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Eastern Orthodox tradition: Lazarides/Lazarakia, sweet bread rolls shaped as St. Lazarus, prepared with regional ingredients on Lazarus Saturday, leading up to Easter. Cloves symbolize eyes. On Kos, betrothed girls make and send …

Close-up of Greek ‘Lazarakia’ means small
Lazarakia or Lazarides

In the Eastern Orthodox Church the day before Palm Sunday, known as the Saturday of Lazarus, marks the beginning of Easter preparations with the kneading of small, sweet bread rolls whose dough is laced with honey, walnuts, raisins or whatever ingredient is produced regionally. The bread rolls are given the shape of a man whose arms are crossed over his chest and are called lazarides or lazarakia, since they represent St. Lazarus, the man who was resurrected by Christ. The number of lazarakia made is determined by the number of children that a family has, with cloves used to represent the eyes.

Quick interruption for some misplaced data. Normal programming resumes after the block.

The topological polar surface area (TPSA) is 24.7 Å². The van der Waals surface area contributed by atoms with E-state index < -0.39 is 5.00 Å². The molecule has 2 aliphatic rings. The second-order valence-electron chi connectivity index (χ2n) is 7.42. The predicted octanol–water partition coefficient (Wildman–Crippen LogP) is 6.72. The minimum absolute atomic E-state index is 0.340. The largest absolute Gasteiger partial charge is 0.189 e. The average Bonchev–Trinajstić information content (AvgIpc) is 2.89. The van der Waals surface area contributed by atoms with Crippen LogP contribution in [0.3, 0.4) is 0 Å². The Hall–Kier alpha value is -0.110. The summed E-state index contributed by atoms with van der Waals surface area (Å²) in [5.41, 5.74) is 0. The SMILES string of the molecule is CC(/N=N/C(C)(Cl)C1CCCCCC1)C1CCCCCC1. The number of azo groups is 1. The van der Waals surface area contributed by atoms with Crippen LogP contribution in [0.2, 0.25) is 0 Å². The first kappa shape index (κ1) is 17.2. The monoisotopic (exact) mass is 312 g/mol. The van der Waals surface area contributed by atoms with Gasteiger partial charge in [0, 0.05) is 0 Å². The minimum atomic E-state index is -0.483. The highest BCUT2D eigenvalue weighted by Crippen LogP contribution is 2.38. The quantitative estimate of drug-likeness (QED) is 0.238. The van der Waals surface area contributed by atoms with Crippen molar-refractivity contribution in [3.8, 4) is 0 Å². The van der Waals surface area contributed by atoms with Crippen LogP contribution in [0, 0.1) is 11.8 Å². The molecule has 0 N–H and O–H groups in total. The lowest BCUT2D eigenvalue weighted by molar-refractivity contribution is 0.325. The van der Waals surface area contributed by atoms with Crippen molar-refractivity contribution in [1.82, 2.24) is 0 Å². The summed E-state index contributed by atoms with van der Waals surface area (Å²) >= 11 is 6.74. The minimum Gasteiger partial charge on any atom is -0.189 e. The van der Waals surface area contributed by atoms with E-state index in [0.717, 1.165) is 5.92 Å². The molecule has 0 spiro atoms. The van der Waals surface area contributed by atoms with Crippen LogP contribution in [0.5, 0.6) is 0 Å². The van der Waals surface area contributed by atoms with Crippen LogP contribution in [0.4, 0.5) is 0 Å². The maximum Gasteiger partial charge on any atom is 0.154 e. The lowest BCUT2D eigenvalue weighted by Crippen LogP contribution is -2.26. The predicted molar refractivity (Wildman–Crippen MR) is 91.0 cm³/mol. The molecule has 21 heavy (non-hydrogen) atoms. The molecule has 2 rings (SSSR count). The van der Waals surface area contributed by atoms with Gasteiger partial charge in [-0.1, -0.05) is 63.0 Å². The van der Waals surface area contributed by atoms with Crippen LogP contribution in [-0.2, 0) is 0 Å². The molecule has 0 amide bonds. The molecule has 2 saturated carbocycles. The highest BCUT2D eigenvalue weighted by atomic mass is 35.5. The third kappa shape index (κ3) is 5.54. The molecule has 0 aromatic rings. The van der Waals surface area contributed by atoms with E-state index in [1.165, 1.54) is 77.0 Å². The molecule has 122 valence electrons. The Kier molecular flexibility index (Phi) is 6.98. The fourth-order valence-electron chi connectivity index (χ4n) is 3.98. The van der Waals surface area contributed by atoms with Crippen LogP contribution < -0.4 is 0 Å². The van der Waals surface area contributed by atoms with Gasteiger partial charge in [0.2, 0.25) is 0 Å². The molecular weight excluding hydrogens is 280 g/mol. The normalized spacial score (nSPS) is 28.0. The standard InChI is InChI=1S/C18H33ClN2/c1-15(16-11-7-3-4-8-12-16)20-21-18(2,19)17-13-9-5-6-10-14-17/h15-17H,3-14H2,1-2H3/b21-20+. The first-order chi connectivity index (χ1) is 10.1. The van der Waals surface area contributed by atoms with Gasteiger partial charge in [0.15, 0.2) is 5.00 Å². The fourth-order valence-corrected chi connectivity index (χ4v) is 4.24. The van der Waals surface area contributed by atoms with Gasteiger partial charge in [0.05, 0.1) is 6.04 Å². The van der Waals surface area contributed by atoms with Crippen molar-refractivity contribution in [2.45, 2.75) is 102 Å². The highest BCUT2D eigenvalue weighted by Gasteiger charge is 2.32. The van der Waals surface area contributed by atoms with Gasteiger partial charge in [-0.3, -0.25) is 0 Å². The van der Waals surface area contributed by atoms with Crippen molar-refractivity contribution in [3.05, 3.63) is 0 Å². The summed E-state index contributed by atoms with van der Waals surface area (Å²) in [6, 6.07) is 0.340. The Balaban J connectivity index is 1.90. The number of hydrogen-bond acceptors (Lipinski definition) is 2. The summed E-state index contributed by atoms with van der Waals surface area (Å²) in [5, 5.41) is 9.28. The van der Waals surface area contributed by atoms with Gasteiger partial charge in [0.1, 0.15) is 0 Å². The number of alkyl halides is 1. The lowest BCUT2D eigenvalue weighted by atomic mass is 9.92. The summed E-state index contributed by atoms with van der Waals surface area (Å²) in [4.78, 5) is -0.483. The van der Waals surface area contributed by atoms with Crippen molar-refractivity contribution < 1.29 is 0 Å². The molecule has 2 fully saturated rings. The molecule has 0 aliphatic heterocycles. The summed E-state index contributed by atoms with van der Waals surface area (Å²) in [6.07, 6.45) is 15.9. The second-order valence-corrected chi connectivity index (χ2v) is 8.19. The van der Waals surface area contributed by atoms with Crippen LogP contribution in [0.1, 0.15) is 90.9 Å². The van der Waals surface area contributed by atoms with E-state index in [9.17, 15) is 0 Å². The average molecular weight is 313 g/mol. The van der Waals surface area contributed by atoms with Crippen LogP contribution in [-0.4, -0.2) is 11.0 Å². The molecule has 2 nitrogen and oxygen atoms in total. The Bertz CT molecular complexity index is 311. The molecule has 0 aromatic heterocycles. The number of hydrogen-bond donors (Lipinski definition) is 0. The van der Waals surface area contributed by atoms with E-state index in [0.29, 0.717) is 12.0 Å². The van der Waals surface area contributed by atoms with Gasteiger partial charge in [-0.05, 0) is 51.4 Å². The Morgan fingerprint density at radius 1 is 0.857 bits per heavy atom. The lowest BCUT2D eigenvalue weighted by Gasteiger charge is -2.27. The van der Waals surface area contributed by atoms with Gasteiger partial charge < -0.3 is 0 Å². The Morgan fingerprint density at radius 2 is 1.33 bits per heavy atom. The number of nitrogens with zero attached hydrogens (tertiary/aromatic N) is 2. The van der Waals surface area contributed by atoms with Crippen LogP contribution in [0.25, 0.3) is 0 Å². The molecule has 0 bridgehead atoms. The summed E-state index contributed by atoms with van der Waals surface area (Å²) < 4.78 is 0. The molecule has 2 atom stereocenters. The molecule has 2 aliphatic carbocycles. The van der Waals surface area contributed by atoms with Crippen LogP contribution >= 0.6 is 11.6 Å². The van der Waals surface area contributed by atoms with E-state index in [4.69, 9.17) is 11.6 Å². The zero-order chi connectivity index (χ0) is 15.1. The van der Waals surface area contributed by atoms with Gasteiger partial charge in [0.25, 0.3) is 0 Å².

A variation of this custom on the island of Kos involves betrothed girls preparing lazarakia in large quantities, stuffing them with nuts and fruits, and sending them to their future husbands.

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